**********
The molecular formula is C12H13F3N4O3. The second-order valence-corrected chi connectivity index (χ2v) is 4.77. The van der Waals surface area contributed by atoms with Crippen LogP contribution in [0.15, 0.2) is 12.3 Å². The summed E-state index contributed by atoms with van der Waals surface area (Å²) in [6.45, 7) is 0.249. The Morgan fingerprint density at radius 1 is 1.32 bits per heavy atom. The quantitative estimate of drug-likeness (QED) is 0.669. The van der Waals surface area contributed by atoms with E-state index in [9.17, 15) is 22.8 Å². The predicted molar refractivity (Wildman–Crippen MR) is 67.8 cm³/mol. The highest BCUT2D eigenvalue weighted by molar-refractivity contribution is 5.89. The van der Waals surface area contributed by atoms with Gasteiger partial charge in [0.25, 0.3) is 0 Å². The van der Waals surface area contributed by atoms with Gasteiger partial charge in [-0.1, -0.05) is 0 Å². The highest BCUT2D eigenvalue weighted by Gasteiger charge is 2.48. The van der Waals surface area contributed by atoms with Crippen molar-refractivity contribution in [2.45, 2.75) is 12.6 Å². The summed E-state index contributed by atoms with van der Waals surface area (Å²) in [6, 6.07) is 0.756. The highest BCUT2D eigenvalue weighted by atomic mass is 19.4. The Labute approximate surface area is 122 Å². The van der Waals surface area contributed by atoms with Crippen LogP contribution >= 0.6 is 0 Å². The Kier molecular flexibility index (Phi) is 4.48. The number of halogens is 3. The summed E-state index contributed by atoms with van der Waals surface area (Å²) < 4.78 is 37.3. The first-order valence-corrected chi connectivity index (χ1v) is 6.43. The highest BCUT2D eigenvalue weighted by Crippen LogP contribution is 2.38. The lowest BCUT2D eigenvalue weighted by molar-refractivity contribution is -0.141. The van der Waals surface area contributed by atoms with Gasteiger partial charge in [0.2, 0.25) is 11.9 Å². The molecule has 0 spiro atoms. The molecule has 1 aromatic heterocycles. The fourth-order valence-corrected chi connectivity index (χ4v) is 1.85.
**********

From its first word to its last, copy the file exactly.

The molecular formula is C12H13F3N4O3. The second-order valence-corrected chi connectivity index (χ2v) is 4.77. The van der Waals surface area contributed by atoms with Crippen LogP contribution in [0.15, 0.2) is 12.3 Å². The summed E-state index contributed by atoms with van der Waals surface area (Å²) in [6.45, 7) is 0.249. The Morgan fingerprint density at radius 1 is 1.32 bits per heavy atom. The quantitative estimate of drug-likeness (QED) is 0.669. The van der Waals surface area contributed by atoms with E-state index in [9.17, 15) is 22.8 Å². The predicted molar refractivity (Wildman–Crippen MR) is 67.8 cm³/mol. The highest BCUT2D eigenvalue weighted by molar-refractivity contribution is 5.89. The van der Waals surface area contributed by atoms with Gasteiger partial charge in [0.25, 0.3) is 0 Å². The van der Waals surface area contributed by atoms with Gasteiger partial charge in [-0.1, -0.05) is 0 Å². The highest BCUT2D eigenvalue weighted by Gasteiger charge is 2.48. The van der Waals surface area contributed by atoms with Crippen molar-refractivity contribution in [2.45, 2.75) is 12.6 Å². The summed E-state index contributed by atoms with van der Waals surface area (Å²) in [6, 6.07) is 0.756. The highest BCUT2D eigenvalue weighted by atomic mass is 19.4. The Labute approximate surface area is 122 Å². The van der Waals surface area contributed by atoms with Crippen LogP contribution >= 0.6 is 0 Å². The Kier molecular flexibility index (Phi) is 4.48. The number of halogens is 3. The summed E-state index contributed by atoms with van der Waals surface area (Å²) < 4.78 is 37.3. The first-order valence-corrected chi connectivity index (χ1v) is 6.43. The highest BCUT2D eigenvalue weighted by Crippen LogP contribution is 2.38. The lowest BCUT2D eigenvalue weighted by molar-refractivity contribution is -0.141. The van der Waals surface area contributed by atoms with Gasteiger partial charge in [0.2, 0.25) is 11.9 Å². The molecule has 0 spiro atoms. The molecule has 1 aromatic heterocycles. The fourth-order valence-corrected chi connectivity index (χ4v) is 1.85.